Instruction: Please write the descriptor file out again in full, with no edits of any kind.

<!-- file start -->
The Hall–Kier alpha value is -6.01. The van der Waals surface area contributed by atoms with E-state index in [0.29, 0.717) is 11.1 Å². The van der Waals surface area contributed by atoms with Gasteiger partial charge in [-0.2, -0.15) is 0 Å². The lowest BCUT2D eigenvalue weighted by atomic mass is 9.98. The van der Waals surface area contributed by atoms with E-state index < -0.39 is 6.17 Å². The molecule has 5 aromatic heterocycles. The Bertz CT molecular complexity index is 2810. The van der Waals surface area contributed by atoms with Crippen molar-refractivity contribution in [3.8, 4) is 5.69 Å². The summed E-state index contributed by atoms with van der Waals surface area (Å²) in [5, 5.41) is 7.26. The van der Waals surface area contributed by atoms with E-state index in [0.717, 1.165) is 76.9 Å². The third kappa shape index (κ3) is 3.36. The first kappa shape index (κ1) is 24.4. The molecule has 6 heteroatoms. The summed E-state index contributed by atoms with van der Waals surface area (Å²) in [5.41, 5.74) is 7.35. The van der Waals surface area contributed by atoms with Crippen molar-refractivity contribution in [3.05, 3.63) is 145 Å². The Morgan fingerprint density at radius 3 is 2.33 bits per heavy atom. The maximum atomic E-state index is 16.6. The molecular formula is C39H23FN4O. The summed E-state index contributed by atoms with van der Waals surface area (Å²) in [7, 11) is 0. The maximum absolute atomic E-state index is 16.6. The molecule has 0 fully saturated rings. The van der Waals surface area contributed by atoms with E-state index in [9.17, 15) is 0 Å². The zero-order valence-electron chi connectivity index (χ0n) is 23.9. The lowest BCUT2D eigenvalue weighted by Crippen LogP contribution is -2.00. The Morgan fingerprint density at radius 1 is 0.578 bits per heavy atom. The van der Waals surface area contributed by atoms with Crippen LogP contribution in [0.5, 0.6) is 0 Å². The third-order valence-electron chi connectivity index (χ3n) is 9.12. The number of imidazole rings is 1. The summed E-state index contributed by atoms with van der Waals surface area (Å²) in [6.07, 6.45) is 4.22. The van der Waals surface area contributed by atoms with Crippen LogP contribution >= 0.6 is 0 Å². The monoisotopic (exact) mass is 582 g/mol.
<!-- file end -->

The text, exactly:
The Hall–Kier alpha value is -6.01. The van der Waals surface area contributed by atoms with E-state index in [0.29, 0.717) is 11.1 Å². The van der Waals surface area contributed by atoms with Gasteiger partial charge in [-0.2, -0.15) is 0 Å². The lowest BCUT2D eigenvalue weighted by atomic mass is 9.98. The van der Waals surface area contributed by atoms with E-state index < -0.39 is 6.17 Å². The molecule has 5 aromatic heterocycles. The Bertz CT molecular complexity index is 2810. The van der Waals surface area contributed by atoms with Crippen molar-refractivity contribution in [3.8, 4) is 5.69 Å². The summed E-state index contributed by atoms with van der Waals surface area (Å²) in [5, 5.41) is 7.26. The van der Waals surface area contributed by atoms with E-state index in [0.717, 1.165) is 76.9 Å². The third kappa shape index (κ3) is 3.36. The first kappa shape index (κ1) is 24.4. The molecule has 6 heteroatoms. The summed E-state index contributed by atoms with van der Waals surface area (Å²) in [5.41, 5.74) is 7.35. The van der Waals surface area contributed by atoms with Crippen molar-refractivity contribution in [3.05, 3.63) is 145 Å². The Morgan fingerprint density at radius 3 is 2.33 bits per heavy atom. The maximum atomic E-state index is 16.6. The molecular formula is C39H23FN4O. The summed E-state index contributed by atoms with van der Waals surface area (Å²) in [7, 11) is 0. The maximum absolute atomic E-state index is 16.6. The molecule has 0 fully saturated rings. The van der Waals surface area contributed by atoms with E-state index in [9.17, 15) is 0 Å². The zero-order valence-electron chi connectivity index (χ0n) is 23.9. The lowest BCUT2D eigenvalue weighted by Crippen LogP contribution is -2.00. The Morgan fingerprint density at radius 1 is 0.578 bits per heavy atom. The van der Waals surface area contributed by atoms with Crippen LogP contribution in [0.5, 0.6) is 0 Å². The third-order valence-electron chi connectivity index (χ3n) is 9.12. The number of imidazole rings is 1. The summed E-state index contributed by atoms with van der Waals surface area (Å²) in [6.07, 6.45) is 4.22. The van der Waals surface area contributed by atoms with Crippen LogP contribution >= 0.6 is 0 Å². The monoisotopic (exact) mass is 582 g/mol.